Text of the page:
Walt Disney Co (DIS) Stock Could Fall To Sub $100 Levels Once More

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The optimism around Disney stock is too much right now. Things don’t look as good in the long term. Here’s why.

Sentiment levels for Walt Disney Co (NYSE:DIS) are at all-time highs and for good reason – the company smashed the $3 billion per year mark in studio revenues. Rogue One, Finding Dory & Captain America: Civil War were the stars of the show reeling in over $1.3 billion in revenues between them.

I was decidedly bullish on Disney a couple months back when the share price stooped to around $90 a share. The main reason for the poor share price performance up to that point was the company’s poor ESPN performance, although revenues in this division have stayed buoyant (due to advertising rates) despite meaningful fall in subscriber levels.

Christian Bertrand / Shutterstock.com

Christian Bertrand / Shutterstock.com

However, the street seemed to value this stock differently when Walt Disney Co (NYSE:DIS) announced its fiscal fourth-quarter results last November. Up to the fourth quarter, the stock was getting hammered due to poor performance in media despite strong studio performance. Nevertheless, revenues climbed to $55.632 billion in fiscal 2016, and strong growth is expected for the next few years. Therefore value investors decided to step in a few months back and have been handsomely rewarded. The question that remains now is if this rally still has legs. I’m not so sure and would be recommending that investors take some profits off the table. (See Also: Can Walt Disney Co (NYSE:DIS) (DIS) Stock Rally Despite ESPN Woes? )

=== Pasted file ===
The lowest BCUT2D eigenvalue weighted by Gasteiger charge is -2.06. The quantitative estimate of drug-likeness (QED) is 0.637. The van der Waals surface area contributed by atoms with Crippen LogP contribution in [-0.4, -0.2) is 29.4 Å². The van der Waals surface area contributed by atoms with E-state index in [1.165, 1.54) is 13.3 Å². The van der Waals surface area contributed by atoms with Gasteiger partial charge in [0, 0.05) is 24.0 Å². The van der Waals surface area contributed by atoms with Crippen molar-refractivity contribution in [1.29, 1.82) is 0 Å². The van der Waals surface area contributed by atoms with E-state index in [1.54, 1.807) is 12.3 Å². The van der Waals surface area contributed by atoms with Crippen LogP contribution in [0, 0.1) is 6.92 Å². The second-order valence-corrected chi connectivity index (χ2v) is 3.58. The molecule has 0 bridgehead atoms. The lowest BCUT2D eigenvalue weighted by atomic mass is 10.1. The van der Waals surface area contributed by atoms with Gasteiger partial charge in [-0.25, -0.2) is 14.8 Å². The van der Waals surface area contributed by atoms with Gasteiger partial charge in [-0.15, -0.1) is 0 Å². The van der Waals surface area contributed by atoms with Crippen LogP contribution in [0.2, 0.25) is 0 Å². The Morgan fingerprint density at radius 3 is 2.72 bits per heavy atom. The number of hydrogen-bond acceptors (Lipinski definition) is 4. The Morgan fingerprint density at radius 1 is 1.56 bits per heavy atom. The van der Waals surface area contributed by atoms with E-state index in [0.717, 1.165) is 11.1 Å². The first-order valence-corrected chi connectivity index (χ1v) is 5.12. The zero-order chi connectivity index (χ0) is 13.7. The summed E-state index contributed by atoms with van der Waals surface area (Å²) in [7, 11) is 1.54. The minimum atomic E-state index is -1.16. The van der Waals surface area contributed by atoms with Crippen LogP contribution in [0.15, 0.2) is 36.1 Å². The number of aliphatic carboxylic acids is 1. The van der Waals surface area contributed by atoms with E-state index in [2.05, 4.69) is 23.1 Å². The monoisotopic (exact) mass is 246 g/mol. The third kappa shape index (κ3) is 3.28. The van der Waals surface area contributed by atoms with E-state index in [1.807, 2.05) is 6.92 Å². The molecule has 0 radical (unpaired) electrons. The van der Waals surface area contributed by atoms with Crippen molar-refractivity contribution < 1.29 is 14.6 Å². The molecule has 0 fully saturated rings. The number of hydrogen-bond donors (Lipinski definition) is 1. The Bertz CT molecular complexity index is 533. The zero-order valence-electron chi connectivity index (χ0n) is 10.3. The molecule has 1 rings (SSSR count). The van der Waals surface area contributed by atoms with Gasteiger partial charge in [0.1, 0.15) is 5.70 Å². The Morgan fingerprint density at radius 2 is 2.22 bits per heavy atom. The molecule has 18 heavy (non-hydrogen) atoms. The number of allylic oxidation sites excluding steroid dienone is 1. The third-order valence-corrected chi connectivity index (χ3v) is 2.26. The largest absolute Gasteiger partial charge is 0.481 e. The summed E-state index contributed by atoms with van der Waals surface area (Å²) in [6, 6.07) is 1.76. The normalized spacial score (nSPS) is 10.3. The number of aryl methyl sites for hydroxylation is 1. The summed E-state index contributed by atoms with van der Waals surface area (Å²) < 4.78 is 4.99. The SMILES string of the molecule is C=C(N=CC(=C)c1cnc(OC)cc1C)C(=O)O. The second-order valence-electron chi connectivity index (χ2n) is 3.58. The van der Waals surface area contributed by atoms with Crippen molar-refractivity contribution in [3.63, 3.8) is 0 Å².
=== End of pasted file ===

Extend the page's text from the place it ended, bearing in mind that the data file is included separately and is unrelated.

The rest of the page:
Source: Sentimentrader.com

Disney Is Beginning To Narrow Its Film Range By Concentrating Only On Blockbusters

The risk I see with Disney’s studio division going forward is that it is becoming very reliant on both the Star Wars franchise, as well as the Marvel franchise. Further, four Star Wars films (1) are set to be released by 2020, which illustrates Disney’s intentions to keep piggybacking on the franchise’s success. I don’t feel that the loss of Carrie Fisher will be a main issue but the lack of diversification across its studio franchises could enable competitors to gain market share here. At present Lucasfilm and Marvel are doing excellently, but will it last, especially, when you consider that many films in this space will be sequels? Disney is banking on interest not waning in its blockbusters. This heightens the risk and of course the reward respectively.

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